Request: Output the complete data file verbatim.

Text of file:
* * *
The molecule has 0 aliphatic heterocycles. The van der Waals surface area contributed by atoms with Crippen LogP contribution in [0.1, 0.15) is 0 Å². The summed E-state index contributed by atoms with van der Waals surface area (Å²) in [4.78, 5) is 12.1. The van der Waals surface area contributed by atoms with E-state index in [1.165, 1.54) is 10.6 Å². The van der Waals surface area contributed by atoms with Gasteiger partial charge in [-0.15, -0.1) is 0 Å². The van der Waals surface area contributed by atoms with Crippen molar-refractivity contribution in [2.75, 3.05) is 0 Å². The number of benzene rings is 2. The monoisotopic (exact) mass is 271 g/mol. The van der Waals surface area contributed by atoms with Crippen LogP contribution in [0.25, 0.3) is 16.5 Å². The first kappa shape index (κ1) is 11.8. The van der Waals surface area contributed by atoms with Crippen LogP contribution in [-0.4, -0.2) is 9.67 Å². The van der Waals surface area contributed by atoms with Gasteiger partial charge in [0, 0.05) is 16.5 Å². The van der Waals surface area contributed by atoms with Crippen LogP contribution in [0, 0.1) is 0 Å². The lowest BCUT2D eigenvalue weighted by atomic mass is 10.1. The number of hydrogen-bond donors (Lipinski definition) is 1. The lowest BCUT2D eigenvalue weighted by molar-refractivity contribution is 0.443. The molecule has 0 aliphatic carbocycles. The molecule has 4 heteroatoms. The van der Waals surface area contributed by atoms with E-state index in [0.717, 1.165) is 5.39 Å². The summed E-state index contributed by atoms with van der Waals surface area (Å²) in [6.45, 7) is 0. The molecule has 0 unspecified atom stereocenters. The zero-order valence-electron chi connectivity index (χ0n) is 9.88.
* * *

The molecule has 0 aliphatic heterocycles. The van der Waals surface area contributed by atoms with Crippen LogP contribution in [0.1, 0.15) is 0 Å². The summed E-state index contributed by atoms with van der Waals surface area (Å²) in [4.78, 5) is 12.1. The van der Waals surface area contributed by atoms with E-state index in [1.165, 1.54) is 10.6 Å². The van der Waals surface area contributed by atoms with Gasteiger partial charge in [-0.15, -0.1) is 0 Å². The van der Waals surface area contributed by atoms with Crippen molar-refractivity contribution in [2.75, 3.05) is 0 Å². The number of benzene rings is 2. The monoisotopic (exact) mass is 271 g/mol. The van der Waals surface area contributed by atoms with Crippen LogP contribution in [0.25, 0.3) is 16.5 Å². The first kappa shape index (κ1) is 11.8. The van der Waals surface area contributed by atoms with Crippen LogP contribution in [-0.4, -0.2) is 9.67 Å². The van der Waals surface area contributed by atoms with Gasteiger partial charge in [0, 0.05) is 16.5 Å². The van der Waals surface area contributed by atoms with Crippen LogP contribution in [0, 0.1) is 0 Å². The lowest BCUT2D eigenvalue weighted by atomic mass is 10.1. The number of hydrogen-bond donors (Lipinski definition) is 1. The lowest BCUT2D eigenvalue weighted by molar-refractivity contribution is 0.443. The molecule has 0 aliphatic carbocycles. The molecule has 4 heteroatoms. The van der Waals surface area contributed by atoms with E-state index in [0.717, 1.165) is 5.39 Å². The summed E-state index contributed by atoms with van der Waals surface area (Å²) in [6.45, 7) is 0. The molecule has 0 unspecified atom stereocenters. The zero-order valence-electron chi connectivity index (χ0n) is 9.88.